Thursday, May 10, 2012


A bald Britney Spears. Lindsay Lohan sans underwear. Kim Kardashian without her wedding ring. And me at the Forbidden City. What do these all have in common? Each event inspired a mob of frenzied people to whip out their cameras in order to capture the perfect shot. That's right, in Beijing, I was practically a celebrity.

 Posing with one of my many admirers

I should backtrack slightly and mention that I have had my picture taken before in Shanghai. At least once or twice a week, I will notice a camera or cell phone being slipped out of someone's pocket as I walk by. But in general, foreigners are so common in Shanghai that most Chinese could care less about our presence.

But in Beijing, I was a novelty, especially to the many Chinese visiting from rural areas for the holiday weekend. Add in a tourist attraction and chaos ensued. I was first asked for a photo while waiting in line to buy my ticket. I said yes and within seconds, a line of approximately 50 people had formed to have their photo taken with me. I smiled, I put my arms around men, and I even threw up a few peace signs as was often requested by my admirers. And then someone dropped a baby into my arms. It was like I was a presidential candidate on the campaign trail.  They wanted a picture of me holding their baby. By the end of the day, I had posed for hundreds of photos and my smile was starting to strain.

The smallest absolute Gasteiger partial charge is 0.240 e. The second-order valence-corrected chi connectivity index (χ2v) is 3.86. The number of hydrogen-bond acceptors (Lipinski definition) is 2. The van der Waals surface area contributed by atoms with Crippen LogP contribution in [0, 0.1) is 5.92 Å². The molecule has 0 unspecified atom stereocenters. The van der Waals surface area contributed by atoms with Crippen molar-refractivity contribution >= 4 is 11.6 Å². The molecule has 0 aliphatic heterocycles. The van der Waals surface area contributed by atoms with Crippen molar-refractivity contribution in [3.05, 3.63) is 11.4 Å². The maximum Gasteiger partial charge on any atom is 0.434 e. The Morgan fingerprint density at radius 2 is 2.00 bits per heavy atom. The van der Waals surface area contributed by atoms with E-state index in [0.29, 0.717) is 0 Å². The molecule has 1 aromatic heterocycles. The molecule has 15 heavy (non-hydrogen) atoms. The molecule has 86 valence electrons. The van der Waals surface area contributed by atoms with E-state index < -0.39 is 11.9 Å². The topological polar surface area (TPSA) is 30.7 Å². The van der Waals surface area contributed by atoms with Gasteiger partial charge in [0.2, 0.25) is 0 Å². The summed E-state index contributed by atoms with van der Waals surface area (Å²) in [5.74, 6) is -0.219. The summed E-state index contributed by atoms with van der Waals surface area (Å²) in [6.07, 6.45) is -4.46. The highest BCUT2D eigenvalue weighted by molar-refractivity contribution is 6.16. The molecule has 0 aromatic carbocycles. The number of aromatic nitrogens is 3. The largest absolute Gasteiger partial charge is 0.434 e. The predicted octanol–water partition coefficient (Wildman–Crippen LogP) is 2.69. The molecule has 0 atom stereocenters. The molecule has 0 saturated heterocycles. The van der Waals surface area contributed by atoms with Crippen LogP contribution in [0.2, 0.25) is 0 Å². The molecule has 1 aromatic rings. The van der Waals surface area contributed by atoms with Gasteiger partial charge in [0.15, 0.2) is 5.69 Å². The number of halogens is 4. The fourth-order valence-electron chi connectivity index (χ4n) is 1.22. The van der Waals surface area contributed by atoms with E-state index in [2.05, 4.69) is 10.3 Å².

I suppose this incident has made me into a seasoned professional should I ever decide to run for public office. Or for when I forget to wear underwear in public. Whichever comes first.


  1. LOL! So weird.

  2. Isn't it the funniest thing? The first time I was in China, there was a woman in my group with bleach blonde hair and the Chinese couldn't get enough of her! It was hilarious!

    Have you ever been to an English corner? They might not have them in Shanghai because there are so many foreigners, but you should definitely go if you can find one. I went to some in public parks and a couple in bookstores. They were generally on a Sunday afternoon and foreigners would stop by and give locals a chance to practice their English with a native speaker. Talk about crowds! The cutest thing was all the parents pushing their little kids up to you and getting them to say, "Hi. How are you? My name is... Do you like China?"


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